- The Izard County Historical and Genealogical Society will meet on April 10, 2016, at the Izard County Senior Center on Highway #9 South of Brockwell at 2 p.m. Mrs. Carolyn Atkinson, President of the society, welcomes anyone to attend this informative meeting and to enjoy some refreshments after the session. The public is urged to bring mementos, pictures, newspaper articles, etc. about Calico Rock or the bank to the meeting as tables will display these articles for viewing.
Montgomery and Mondalyn McCormack will share information about The State Bank of Calico Rock and about Mr. E. C. Rodman, Cashier of the bank. They will also share some of the “happenings” at the bank over the years that might be of interest to everyone.
known in the Arkansas Bankers Association, Rodman entered the Bluff City Bank of Calico Rock in 1909 at the age of 21. In 1914, the Bluff City Bank merged with Peoples Bank and became the State Bank of Calico Rock. From 1909 to 1978 he was with the same banking institution except for the time he served in World War One. Rodman was one of Izard County’s best known and most respected citizens. He was a supporter of various civic clubs, the Calico Rock Public School Board, and taught a Bible Class at the Calico Rock Methodist Church.
Farmer Montgomery began working at the State Bank of Calico Rock on October 2, 1956, following graduation from high school. She started as a secretary and did just about every job in the bank at some time. She attended various banking schools over the years. She was affiliated with various banking organizations and served as Secretary and later as President of the Ozark Mountain Bank Women. She retired on October 2, 1998, as Senior Vice President and Cashier of First National Bank of Izard County (formerly State Bank of Calico Rock) after working 42 years for the same bank in three different locations. Since retirement she has done quite a bit of traveling and stays busy with various activities around her home in Elizabeth, AR”
Caldwell McCormack started work at the State Bank of Calico Rock in 1945 while she was still a senior in high school. After she was married, she moved with her family to Kansas and lived there until they returned to Calico Rock in 1958. Soon after that she returned to work at the bank as a bookkeeper. She held that position until 1970 when the bank moved into new facilities and she became drive-in teller. She was named Assistant Cashier and held that position and continued to be drive-in teller until her retirement in 1992. Since retirement she has been involved in various activities in the Calico Rock area, including being a member of the Community Medical Center Board of Directors and is active in Hospice.”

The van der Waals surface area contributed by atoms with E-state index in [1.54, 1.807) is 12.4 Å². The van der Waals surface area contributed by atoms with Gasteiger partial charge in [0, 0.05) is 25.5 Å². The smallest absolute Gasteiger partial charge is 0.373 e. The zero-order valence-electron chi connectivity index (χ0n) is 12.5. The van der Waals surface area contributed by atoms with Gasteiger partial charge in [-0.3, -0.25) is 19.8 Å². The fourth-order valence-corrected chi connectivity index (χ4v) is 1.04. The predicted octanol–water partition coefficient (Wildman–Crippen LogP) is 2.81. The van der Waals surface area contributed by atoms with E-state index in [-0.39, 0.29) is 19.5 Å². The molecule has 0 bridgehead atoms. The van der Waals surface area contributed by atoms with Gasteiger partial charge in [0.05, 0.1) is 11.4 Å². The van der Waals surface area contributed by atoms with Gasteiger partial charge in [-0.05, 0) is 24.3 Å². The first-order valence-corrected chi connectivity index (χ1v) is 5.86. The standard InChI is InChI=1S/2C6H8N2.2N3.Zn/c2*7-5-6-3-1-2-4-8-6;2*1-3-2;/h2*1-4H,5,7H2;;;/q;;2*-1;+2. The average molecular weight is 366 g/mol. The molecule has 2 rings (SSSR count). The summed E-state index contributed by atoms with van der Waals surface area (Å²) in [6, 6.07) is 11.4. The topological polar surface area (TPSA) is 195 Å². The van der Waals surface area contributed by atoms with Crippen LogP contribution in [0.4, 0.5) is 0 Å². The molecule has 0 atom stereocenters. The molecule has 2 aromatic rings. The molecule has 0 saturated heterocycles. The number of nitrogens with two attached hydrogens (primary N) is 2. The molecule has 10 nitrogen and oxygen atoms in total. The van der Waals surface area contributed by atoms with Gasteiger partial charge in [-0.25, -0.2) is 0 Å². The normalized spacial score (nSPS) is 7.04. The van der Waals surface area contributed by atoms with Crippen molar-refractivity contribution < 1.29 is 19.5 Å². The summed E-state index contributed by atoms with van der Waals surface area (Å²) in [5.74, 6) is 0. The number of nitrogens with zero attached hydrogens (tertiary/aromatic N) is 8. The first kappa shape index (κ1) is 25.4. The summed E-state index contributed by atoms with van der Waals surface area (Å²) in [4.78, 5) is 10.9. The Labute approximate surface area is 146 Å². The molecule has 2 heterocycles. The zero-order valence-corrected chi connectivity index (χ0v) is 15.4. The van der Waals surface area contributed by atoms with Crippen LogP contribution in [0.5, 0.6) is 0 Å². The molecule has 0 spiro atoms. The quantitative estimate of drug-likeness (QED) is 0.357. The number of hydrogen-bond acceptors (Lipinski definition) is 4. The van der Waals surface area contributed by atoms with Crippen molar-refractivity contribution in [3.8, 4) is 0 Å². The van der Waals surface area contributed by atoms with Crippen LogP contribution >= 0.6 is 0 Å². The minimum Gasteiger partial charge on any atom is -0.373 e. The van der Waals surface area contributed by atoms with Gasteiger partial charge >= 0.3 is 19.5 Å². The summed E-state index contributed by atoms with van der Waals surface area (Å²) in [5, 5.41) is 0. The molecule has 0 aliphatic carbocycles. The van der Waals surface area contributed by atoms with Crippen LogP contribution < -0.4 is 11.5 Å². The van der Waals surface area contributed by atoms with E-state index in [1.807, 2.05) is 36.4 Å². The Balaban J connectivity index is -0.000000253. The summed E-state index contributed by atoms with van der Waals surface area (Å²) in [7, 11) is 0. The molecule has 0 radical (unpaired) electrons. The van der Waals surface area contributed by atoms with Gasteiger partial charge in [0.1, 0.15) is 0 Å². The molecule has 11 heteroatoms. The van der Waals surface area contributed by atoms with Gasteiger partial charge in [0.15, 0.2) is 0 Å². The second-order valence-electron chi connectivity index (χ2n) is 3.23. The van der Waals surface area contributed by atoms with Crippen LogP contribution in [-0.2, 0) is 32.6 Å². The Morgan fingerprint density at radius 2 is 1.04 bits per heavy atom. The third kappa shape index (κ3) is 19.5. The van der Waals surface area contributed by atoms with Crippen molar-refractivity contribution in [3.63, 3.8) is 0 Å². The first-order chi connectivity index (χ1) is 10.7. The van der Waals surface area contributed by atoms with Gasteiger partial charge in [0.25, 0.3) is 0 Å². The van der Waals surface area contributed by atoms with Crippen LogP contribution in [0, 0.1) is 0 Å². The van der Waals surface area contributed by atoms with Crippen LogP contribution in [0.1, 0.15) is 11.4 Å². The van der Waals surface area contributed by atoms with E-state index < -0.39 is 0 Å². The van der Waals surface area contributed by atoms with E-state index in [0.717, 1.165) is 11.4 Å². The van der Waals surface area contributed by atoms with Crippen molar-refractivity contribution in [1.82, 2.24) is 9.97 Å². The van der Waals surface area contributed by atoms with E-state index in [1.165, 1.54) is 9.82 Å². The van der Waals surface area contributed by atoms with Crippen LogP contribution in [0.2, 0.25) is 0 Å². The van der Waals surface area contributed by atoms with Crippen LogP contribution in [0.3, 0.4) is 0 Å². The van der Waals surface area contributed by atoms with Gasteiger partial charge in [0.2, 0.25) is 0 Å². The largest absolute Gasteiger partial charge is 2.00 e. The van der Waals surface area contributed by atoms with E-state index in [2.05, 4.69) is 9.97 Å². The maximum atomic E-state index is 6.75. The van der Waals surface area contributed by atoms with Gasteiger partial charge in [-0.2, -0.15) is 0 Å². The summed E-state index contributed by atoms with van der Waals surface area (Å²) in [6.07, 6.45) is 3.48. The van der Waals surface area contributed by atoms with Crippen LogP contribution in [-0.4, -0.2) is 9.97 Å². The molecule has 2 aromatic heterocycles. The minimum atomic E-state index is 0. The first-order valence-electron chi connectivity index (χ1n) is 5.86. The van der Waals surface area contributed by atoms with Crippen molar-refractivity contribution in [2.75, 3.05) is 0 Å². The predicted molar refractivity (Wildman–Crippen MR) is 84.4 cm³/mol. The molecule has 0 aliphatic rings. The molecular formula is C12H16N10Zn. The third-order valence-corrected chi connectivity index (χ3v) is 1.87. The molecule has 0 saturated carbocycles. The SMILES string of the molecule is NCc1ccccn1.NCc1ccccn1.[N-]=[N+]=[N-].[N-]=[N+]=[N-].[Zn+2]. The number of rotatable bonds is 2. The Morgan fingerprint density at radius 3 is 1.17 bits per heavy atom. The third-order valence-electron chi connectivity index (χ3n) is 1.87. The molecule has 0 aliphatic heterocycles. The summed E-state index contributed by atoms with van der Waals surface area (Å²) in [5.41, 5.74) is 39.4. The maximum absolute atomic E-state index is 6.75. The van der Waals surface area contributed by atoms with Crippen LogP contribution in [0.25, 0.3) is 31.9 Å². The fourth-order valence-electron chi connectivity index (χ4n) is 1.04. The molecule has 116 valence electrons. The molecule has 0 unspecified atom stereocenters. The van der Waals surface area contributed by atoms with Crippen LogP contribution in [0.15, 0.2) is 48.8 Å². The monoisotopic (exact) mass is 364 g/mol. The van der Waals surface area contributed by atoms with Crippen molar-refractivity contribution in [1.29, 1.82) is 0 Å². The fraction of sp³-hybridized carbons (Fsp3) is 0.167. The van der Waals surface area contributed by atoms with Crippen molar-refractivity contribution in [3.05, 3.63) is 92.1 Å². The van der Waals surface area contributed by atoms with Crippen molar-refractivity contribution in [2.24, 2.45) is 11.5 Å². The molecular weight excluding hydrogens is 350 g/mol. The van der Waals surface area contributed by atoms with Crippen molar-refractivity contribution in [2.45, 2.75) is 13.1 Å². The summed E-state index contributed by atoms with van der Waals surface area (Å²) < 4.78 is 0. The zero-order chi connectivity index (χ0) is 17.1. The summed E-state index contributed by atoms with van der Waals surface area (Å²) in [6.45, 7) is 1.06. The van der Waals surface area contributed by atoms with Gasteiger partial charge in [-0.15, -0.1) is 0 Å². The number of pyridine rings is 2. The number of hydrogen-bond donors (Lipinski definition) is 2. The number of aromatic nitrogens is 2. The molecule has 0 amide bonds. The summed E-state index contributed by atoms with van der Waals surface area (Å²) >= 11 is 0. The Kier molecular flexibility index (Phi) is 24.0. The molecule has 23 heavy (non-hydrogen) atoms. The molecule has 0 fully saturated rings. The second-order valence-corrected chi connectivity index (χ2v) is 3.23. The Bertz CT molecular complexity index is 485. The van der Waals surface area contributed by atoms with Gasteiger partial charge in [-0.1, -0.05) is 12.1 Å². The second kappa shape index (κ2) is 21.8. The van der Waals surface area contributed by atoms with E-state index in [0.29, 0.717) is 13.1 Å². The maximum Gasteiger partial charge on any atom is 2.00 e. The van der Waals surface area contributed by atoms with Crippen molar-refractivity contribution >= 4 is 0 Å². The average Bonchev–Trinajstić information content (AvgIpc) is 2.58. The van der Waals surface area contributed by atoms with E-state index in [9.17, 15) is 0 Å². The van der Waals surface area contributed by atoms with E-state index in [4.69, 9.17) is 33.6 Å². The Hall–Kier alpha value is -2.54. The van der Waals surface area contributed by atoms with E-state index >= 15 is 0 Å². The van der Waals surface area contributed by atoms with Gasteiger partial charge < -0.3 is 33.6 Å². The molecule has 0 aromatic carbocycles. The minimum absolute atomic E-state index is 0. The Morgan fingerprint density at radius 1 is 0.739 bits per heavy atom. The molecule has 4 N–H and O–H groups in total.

At the April 10, 2016, meeting of the Izard County Historical & Genealogical Society Joann Farmer Montgomery of Elizabeth, Arkansas, and Mondalyn Caldwell McCormack of Calico Rock, Arkansas presented:
Mr. E. C. Rodman, The State Bank of Calico Rock, Arkansas, and “Happenings” at the Bank
ladies informed the group that Mr. Rodman was born September 29, 1888. He was the son of Walter Rodman and Martha Benbrook Rodman. He married Hattie Estes, and they had one child, a daughter named Mavis.
. Rodman went to work, part time, in 1907 for the Bluff City Bank at Calico Rock. Two years later, he was employed full time at the same bank. On April 21, 1914, the name of the bank was changed to State Bank of Calico Rock, and he was promoted to Cashier at a salary of $70.00 per month.
worked for the same bank for the remainder of his life, and he retained the same title, although he was offered other titles over the years. His death occurred August 5, 1978, and he lacked a few weeks being 90 years old. At the time of his death, Rodman was credited with being the oldest active banker in the state of Arkansas.
1917, Rodman became an original stockholder of the bank and was elected Secretary of the bank’s Board of Directors, a position he retained until his death. During his long banking career, he saw many changes, Montgomery said. Originally, posting was done by hand. Eventually, he obtained an Underwood manual typewriter, and he typed with the forefingers of each hand. His desk was at the front of the long, narrow bank building. The original bank building had bars on the tellers’ windows, no restroom, a wood stove for heat, and a safe in the vault. Mr. Rodman had a private office, but he wanted his desk to be in the open area, where he knew what was going on. When the space was outgrown, the directors studied cost of a new building for months before committing the necessary $100,000 for it. It was an ordeal to move the heavy safe, and some worried about moving the money, which was moved secretly – not in the safe.
the second bank building was occupied in October, 1970, it was air-conditioned and had bathrooms and a drive-in window. Approximately 135-140 bank customers utilized the drive-in daily. McCormack remembers trailer loads of cattle and sheep driving through. In case of a storm, she was to take the money tray from the drive-in to the vault.
. Rodman’s love of flowers was exhibited almost daily at the bank. He would use a Coca-Cola bottle as a bud vase and keep a flower in it during season, especially purple Irises. His yard was full of flowers, and he was a member of the Garden Club.